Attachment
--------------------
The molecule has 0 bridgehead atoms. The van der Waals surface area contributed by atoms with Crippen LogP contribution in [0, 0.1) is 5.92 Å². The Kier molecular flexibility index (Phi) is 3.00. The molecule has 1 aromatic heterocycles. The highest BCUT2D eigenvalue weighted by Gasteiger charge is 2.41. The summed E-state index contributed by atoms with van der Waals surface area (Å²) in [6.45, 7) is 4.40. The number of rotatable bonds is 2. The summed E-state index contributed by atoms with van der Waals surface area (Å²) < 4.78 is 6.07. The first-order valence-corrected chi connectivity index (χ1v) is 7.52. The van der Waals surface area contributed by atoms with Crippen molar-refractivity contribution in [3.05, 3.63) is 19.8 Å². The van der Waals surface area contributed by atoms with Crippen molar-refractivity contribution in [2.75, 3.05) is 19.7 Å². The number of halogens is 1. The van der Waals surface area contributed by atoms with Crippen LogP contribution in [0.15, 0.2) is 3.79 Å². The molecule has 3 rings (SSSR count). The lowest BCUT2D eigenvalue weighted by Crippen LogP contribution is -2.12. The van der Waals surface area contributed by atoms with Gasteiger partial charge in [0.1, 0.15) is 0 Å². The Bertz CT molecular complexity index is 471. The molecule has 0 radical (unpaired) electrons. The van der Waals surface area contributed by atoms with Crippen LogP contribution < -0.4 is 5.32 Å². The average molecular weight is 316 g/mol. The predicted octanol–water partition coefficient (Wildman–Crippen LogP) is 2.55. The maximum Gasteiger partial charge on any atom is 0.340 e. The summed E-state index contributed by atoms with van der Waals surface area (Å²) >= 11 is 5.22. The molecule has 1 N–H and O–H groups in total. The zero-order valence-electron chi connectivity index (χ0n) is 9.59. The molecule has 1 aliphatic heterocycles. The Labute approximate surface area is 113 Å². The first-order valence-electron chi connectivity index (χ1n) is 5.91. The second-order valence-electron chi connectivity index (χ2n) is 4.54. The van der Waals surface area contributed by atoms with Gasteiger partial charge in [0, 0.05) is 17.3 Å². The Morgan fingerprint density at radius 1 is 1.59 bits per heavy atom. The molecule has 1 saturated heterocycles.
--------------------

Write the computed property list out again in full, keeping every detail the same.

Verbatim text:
The molecule has 0 bridgehead atoms. The van der Waals surface area contributed by atoms with Crippen LogP contribution in [0, 0.1) is 5.92 Å². The Kier molecular flexibility index (Phi) is 3.00. The molecule has 1 aromatic heterocycles. The highest BCUT2D eigenvalue weighted by Gasteiger charge is 2.41. The summed E-state index contributed by atoms with van der Waals surface area (Å²) in [6.45, 7) is 4.40. The number of rotatable bonds is 2. The summed E-state index contributed by atoms with van der Waals surface area (Å²) < 4.78 is 6.07. The first-order valence-corrected chi connectivity index (χ1v) is 7.52. The van der Waals surface area contributed by atoms with Crippen molar-refractivity contribution in [3.05, 3.63) is 19.8 Å². The van der Waals surface area contributed by atoms with Crippen molar-refractivity contribution in [2.75, 3.05) is 19.7 Å². The number of halogens is 1. The van der Waals surface area contributed by atoms with Crippen LogP contribution in [0.15, 0.2) is 3.79 Å². The molecule has 3 rings (SSSR count). The lowest BCUT2D eigenvalue weighted by Crippen LogP contribution is -2.12. The van der Waals surface area contributed by atoms with Gasteiger partial charge in [0.1, 0.15) is 0 Å². The Bertz CT molecular complexity index is 471. The molecule has 0 radical (unpaired) electrons. The van der Waals surface area contributed by atoms with Crippen LogP contribution < -0.4 is 5.32 Å². The average molecular weight is 316 g/mol. The predicted octanol–water partition coefficient (Wildman–Crippen LogP) is 2.55. The maximum Gasteiger partial charge on any atom is 0.340 e. The summed E-state index contributed by atoms with van der Waals surface area (Å²) >= 11 is 5.22. The molecule has 1 N–H and O–H groups in total. The zero-order valence-electron chi connectivity index (χ0n) is 9.59. The molecule has 1 aliphatic heterocycles. The Labute approximate surface area is 113 Å². The first-order valence-electron chi connectivity index (χ1n) is 5.91. The second-order valence-electron chi connectivity index (χ2n) is 4.54. The van der Waals surface area contributed by atoms with Gasteiger partial charge in [0, 0.05) is 17.3 Å². The Morgan fingerprint density at radius 1 is 1.59 bits per heavy atom. The molecule has 1 saturated heterocycles.